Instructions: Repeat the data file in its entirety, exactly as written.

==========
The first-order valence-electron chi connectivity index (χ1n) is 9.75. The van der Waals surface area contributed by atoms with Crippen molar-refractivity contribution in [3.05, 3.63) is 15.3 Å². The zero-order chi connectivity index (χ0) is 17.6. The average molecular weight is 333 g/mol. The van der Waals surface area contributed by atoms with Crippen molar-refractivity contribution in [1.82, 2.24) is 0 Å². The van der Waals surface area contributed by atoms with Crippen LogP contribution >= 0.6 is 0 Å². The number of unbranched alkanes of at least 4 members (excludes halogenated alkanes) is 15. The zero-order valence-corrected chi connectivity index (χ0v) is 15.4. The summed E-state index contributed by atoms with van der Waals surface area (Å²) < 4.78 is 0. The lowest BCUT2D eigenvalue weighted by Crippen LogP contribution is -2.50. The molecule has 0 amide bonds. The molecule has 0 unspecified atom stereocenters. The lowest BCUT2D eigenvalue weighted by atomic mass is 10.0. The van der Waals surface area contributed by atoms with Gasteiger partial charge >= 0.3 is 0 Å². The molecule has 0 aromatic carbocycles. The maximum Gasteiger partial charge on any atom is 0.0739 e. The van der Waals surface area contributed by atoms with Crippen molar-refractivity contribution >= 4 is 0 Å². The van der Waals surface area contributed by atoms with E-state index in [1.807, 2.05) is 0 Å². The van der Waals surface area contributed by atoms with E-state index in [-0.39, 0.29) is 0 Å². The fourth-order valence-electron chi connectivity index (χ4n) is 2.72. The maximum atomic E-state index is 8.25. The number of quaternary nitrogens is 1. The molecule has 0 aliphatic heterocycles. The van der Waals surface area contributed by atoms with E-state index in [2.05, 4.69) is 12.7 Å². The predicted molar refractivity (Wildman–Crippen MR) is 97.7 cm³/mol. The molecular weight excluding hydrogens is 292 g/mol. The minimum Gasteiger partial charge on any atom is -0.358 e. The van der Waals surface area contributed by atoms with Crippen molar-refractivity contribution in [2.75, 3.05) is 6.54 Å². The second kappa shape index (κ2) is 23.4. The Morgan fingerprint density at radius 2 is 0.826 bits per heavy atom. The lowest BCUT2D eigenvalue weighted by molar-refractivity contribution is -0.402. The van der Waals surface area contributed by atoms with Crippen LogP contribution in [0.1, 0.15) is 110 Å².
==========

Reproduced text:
The first-order valence-electron chi connectivity index (χ1n) is 9.75. The van der Waals surface area contributed by atoms with Crippen molar-refractivity contribution in [3.05, 3.63) is 15.3 Å². The zero-order chi connectivity index (χ0) is 17.6. The average molecular weight is 333 g/mol. The van der Waals surface area contributed by atoms with Crippen molar-refractivity contribution in [1.82, 2.24) is 0 Å². The van der Waals surface area contributed by atoms with Crippen LogP contribution >= 0.6 is 0 Å². The number of unbranched alkanes of at least 4 members (excludes halogenated alkanes) is 15. The zero-order valence-corrected chi connectivity index (χ0v) is 15.4. The summed E-state index contributed by atoms with van der Waals surface area (Å²) < 4.78 is 0. The lowest BCUT2D eigenvalue weighted by Crippen LogP contribution is -2.50. The molecule has 0 amide bonds. The molecule has 0 unspecified atom stereocenters. The lowest BCUT2D eigenvalue weighted by atomic mass is 10.0. The van der Waals surface area contributed by atoms with Gasteiger partial charge >= 0.3 is 0 Å². The molecule has 0 aromatic carbocycles. The maximum Gasteiger partial charge on any atom is 0.0739 e. The van der Waals surface area contributed by atoms with Crippen molar-refractivity contribution >= 4 is 0 Å². The van der Waals surface area contributed by atoms with E-state index in [1.807, 2.05) is 0 Å². The van der Waals surface area contributed by atoms with E-state index in [-0.39, 0.29) is 0 Å². The fourth-order valence-electron chi connectivity index (χ4n) is 2.72. The maximum atomic E-state index is 8.25. The number of quaternary nitrogens is 1. The molecule has 0 aliphatic heterocycles. The van der Waals surface area contributed by atoms with E-state index in [2.05, 4.69) is 12.7 Å². The predicted molar refractivity (Wildman–Crippen MR) is 97.7 cm³/mol. The molecular weight excluding hydrogens is 292 g/mol. The minimum Gasteiger partial charge on any atom is -0.358 e. The van der Waals surface area contributed by atoms with Crippen molar-refractivity contribution in [2.75, 3.05) is 6.54 Å². The second kappa shape index (κ2) is 23.4. The Morgan fingerprint density at radius 2 is 0.826 bits per heavy atom. The lowest BCUT2D eigenvalue weighted by molar-refractivity contribution is -0.402. The van der Waals surface area contributed by atoms with Crippen LogP contribution in [0.1, 0.15) is 110 Å².